The Cam & Pistons

Lets grow the sport

So if your going to be competitive you should have your cam reground. Vogle has been doing this for a long time and Zack Kerber offers this service as well but as far as I can tell its exactly the same grind.

The idea is to get more lift and duration in order to move more air through your engine. A 1105T cam from Kubota is ground with more lift and duration but still would not hold up to a reground cam. 

I am running a little different grind than Vogel. It was done by a small shop up here in Canada called Canadian Chrome very good price for grinding. So far I have been happy with it

Valve Clearence

So a stock piston has between .050 to .055 recess cut into them. I have found you need about .080 to .100 for these reground cams. An alternative is cutting 40 to 60 off piston tops and doing recess cut of only 20 to 30. 

You need to remember by cutting your pistons you will lower compression and to some degree this is a good thing and will improve high end performance when using a turbo.

The down side it will be hard to start and run like a bugger when cold.

I might add here that the newer stock D1105T pistons are a better choice over the non turbo pistons. The reason being they have steel re-enforcing for ring groves. I have found this only to be true of the newer turbo pistons the older generations are pretty much non turbo pistons.


Easy thing to do is remove them and take them to a machine shop. I decided to try a method you can do yourself if your a little handy.

I took a old valve from 1105 and tack welded a carbide cutter to it. I then used the head as a guide and used cordless drill to spin the valve and cut pistons. I used two bolts only to keep head in place and checked my progress till I got the needed clearance.

PS. turn the piston down a little when doing this and each time you check your progress do not use an air hose to blow away chips.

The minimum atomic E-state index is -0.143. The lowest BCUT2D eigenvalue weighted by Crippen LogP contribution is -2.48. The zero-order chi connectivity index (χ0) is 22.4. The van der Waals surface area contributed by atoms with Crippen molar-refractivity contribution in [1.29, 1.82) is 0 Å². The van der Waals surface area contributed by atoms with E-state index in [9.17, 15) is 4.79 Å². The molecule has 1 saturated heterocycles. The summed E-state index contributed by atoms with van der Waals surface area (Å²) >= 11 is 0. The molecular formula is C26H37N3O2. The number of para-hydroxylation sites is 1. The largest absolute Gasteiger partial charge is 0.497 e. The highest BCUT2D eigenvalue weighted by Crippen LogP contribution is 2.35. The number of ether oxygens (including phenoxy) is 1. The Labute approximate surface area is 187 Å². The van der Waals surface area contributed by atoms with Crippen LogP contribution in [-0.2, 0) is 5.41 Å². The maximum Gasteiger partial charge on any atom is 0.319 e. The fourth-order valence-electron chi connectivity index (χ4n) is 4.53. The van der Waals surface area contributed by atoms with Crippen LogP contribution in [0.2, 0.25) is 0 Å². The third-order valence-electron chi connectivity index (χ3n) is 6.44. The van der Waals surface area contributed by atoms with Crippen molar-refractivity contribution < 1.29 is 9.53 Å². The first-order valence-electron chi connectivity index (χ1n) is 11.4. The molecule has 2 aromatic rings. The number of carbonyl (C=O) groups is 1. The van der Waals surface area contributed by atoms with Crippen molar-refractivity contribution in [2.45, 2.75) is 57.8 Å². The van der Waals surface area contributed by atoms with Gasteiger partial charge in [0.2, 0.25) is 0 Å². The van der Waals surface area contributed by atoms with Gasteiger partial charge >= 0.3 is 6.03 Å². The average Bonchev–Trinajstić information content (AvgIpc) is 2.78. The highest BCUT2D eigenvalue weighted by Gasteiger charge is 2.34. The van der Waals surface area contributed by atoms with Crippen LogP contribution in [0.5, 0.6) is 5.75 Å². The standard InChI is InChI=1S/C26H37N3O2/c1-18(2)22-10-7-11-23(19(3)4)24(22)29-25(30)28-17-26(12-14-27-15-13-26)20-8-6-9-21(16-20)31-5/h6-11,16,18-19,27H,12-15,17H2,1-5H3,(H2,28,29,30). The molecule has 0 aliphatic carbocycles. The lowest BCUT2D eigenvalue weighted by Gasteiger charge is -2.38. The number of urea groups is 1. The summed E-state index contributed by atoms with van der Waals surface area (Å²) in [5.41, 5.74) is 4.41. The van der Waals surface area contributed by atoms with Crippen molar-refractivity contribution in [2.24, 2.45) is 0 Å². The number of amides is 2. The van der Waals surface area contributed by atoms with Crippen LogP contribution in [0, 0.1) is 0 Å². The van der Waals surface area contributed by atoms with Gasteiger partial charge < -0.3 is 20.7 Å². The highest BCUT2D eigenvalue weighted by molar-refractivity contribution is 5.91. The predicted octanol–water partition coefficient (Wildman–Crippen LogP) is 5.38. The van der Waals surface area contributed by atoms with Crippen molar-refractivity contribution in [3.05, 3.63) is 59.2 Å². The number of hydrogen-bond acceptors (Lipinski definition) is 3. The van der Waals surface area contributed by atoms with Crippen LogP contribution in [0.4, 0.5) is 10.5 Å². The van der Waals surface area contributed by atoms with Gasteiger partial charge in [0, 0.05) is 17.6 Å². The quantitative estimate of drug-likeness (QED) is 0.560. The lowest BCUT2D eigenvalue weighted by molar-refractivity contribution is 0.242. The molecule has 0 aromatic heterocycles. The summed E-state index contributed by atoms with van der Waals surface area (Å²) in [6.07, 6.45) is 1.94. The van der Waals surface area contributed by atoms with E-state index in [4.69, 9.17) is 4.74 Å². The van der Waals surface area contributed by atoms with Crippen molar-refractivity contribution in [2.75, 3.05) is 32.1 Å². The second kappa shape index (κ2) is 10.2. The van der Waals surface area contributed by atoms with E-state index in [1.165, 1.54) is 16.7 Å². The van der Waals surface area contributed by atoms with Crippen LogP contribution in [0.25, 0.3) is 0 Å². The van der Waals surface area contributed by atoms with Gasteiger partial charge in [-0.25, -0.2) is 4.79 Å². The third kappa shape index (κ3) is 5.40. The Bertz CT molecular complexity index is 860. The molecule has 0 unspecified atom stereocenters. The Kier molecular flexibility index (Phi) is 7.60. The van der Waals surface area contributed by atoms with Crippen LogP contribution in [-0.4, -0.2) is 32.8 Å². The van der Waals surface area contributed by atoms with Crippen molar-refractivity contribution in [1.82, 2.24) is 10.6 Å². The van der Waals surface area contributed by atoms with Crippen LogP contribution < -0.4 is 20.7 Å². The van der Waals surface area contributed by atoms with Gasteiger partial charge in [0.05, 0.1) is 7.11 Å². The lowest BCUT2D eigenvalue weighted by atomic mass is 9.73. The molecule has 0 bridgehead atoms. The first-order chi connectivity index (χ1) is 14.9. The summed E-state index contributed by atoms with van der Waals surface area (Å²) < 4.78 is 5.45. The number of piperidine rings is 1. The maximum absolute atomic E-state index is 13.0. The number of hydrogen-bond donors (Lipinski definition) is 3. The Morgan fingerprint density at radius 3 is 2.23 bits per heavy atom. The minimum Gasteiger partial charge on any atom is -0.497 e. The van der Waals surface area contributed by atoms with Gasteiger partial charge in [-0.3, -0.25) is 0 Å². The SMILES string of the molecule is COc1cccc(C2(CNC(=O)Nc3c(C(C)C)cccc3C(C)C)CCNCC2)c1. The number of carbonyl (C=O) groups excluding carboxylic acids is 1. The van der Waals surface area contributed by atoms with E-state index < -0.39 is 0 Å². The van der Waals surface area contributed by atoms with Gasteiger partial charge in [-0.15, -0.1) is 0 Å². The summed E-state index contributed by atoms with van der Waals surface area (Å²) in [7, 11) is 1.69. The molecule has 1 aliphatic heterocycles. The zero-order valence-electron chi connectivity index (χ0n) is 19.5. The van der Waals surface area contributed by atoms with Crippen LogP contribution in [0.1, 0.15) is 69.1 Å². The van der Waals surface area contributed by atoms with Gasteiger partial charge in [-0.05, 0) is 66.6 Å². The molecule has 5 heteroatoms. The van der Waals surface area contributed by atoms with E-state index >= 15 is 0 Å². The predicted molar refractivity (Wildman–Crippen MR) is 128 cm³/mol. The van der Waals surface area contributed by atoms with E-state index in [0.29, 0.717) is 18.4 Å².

Use a shop vac to suck up the chips you do not want any of that in your lower end.  

Importance of Ring Gap

So I will try to explain briefly why end gap is very important. The end gap is the space found at ring ends when in the cylinder. As the engine heats up metals expand causing this end gap to close.

When putting our engines under extreme load conditions as we do these temperatures exceed far beyond the normal levels. If you have the normal end gap of .018 it closes very quickly as things heat up.

Once the gap is closed it will then start to expand outward into the cylinder. Increasing friction and heat. End result is melt down and scoring on cylinder walls and in most cases a scrap piston.

On our three cyl engines the center cyl gets very hot so larger end gap than other two is recommended.

  How much? well this varies greatly according to  how much boost and even gearing and water injection. Kubota has a tolerance of up to .049. I would suggest between .040 and .060. 


I have a little written about cutting pistons for valve relief this also lowers compression at the same time. 

Why lower compression?

Pretty simple, high compression and high boost, larger amounts of fuel equals blown head gaskets, cracked heads, strain on Rods ect ect. Another way to drop compression is to shave the piston tops off some in a lathe.  How much? its a trial and error thing. Could be as little as .020 or a lot more. Decompressing you will need most likely to use ether for start ups.

So after all that, let’s move on. We might as well begin at the begining. Click on the button to go to my first topic of Building a Limited Pro Stock Diesel Pulling Tractor.

Close Menu
Skip to toolbar